10 May 2011

Manufacturer: Big Finish Productions

Written By: Paul Finch

RRP: £8.99

Release Date: 30th April 2011

Reviewed by: Matthew Davis for Doctor Who Online

Review Posted: 10th May 2011

The Companion Chronicles have become of late, spring boards for new series such as Jago and Litefoot, or a way to explore concepts only hinted at in previous audios. The Sentinels of the New Dawn is one of these. Conceived as a prequel to the Sixth Doctor lost story Leviathan, it's written by the same writer Brian Finch, using the opportunity to flesh ideas hinted at in Leviathan and offering the tantalising possibility of further stories to come.

The story has Liz Shaw; now back at Cambridge, finding herself caught up in a colleague’s time travelling experiments. Concerned about the potential effect this could have, she calls her old friend the Doctor to have a look for himself. After an accident in the midst of testing her colleague’s machine, the Doctor and Liz are transported to the year 2014, and find themselves guests of the enigmatic Richard Beauregard, the head of a strange and rather sinister political movement called New Dawn. As the ugly truths of New Dawn’s practices are discovered by Liz and the Doctor, they begin to be hunted down by New Dawn’s devoted followers and something far more terrifying...

For an audio intending to expand on ideas touched upon in a previous story, The Sentinels of the New Dawn is a rather 'by the numbers' affair. It does a terrific job of authentically recreating a Third Doctor story with an earth bound adventure filled with numerous chase sequences, Venusian aikido and the Doctor flying a helicopter, but it feels too standard for the Companion Chronicles which have become a great forum to further explore the ideas raised in Doctor Who.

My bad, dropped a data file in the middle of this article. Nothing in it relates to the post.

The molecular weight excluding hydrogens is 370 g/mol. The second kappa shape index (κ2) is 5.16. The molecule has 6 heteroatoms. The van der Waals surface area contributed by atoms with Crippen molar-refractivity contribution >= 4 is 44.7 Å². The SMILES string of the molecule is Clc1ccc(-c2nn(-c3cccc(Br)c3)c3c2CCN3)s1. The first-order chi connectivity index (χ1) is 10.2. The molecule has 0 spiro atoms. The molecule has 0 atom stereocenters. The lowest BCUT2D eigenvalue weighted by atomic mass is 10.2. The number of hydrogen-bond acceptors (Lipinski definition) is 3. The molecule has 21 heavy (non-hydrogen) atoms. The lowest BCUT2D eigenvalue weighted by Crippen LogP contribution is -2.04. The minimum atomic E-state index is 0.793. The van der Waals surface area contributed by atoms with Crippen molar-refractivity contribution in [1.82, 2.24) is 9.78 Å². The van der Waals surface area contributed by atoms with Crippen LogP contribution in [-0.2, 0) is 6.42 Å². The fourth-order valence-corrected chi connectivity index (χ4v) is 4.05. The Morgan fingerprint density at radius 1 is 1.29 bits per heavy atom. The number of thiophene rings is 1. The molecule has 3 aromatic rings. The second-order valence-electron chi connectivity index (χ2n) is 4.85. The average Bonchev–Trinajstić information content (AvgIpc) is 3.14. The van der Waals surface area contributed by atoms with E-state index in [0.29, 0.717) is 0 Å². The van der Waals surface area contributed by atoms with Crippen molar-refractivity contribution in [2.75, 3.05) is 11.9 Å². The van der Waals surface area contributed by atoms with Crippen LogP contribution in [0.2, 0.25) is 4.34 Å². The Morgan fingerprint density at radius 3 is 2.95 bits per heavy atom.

But that is not to say it is a bad story. It is thoroughly engaging and Caroline John gives a marvellous delivery, with great interaction from Duncan Wibsey playing the various supporting characters.

There are some lovely moments such as Liz expressing her regret at leaving the Doctor so soon, though it sadly only comes from hindsight. Exploring this idea more dramatically and allowing the Doctor’s own opinion of Liz’s departure to be heard would have been a rather interesting idea to explore, something very much in keeping with the Chronicles themselves. 

In the end, the play shows itself to be a set up for a greater plot arc in future releases, a bit too readily. Although there are enough ideas in this story to entice listeners to hear more about the New Dawn, this Companion Chronicle, although enjoyable, comes across as merely the stepping stone for something far more intriguing.

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